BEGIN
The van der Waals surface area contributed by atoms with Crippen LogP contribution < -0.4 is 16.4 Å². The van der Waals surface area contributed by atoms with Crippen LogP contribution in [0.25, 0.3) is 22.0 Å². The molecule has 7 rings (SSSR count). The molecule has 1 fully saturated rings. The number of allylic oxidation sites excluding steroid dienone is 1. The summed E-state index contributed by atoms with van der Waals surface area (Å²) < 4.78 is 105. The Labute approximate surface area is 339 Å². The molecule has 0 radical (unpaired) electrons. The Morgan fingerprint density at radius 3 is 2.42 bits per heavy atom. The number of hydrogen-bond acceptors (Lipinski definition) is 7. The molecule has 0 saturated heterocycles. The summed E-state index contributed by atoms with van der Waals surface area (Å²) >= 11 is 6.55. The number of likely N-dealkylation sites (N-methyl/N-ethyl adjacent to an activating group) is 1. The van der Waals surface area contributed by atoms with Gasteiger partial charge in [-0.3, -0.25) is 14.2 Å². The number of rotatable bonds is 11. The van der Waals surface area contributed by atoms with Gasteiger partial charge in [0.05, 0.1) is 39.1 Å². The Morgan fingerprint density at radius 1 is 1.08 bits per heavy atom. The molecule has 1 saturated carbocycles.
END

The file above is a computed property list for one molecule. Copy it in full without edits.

The van der Waals surface area contributed by atoms with Crippen LogP contribution < -0.4 is 16.4 Å². The van der Waals surface area contributed by atoms with Crippen LogP contribution in [0.25, 0.3) is 22.0 Å². The molecule has 7 rings (SSSR count). The molecule has 1 fully saturated rings. The number of allylic oxidation sites excluding steroid dienone is 1. The summed E-state index contributed by atoms with van der Waals surface area (Å²) < 4.78 is 105. The Labute approximate surface area is 339 Å². The molecule has 0 radical (unpaired) electrons. The Morgan fingerprint density at radius 3 is 2.42 bits per heavy atom. The number of hydrogen-bond acceptors (Lipinski definition) is 7. The molecule has 0 saturated heterocycles. The summed E-state index contributed by atoms with van der Waals surface area (Å²) >= 11 is 6.55. The number of likely N-dealkylation sites (N-methyl/N-ethyl adjacent to an activating group) is 1. The van der Waals surface area contributed by atoms with Gasteiger partial charge in [-0.3, -0.25) is 14.2 Å². The number of rotatable bonds is 11. The van der Waals surface area contributed by atoms with Gasteiger partial charge in [0.05, 0.1) is 39.1 Å². The Morgan fingerprint density at radius 1 is 1.08 bits per heavy atom. The molecule has 1 saturated carbocycles.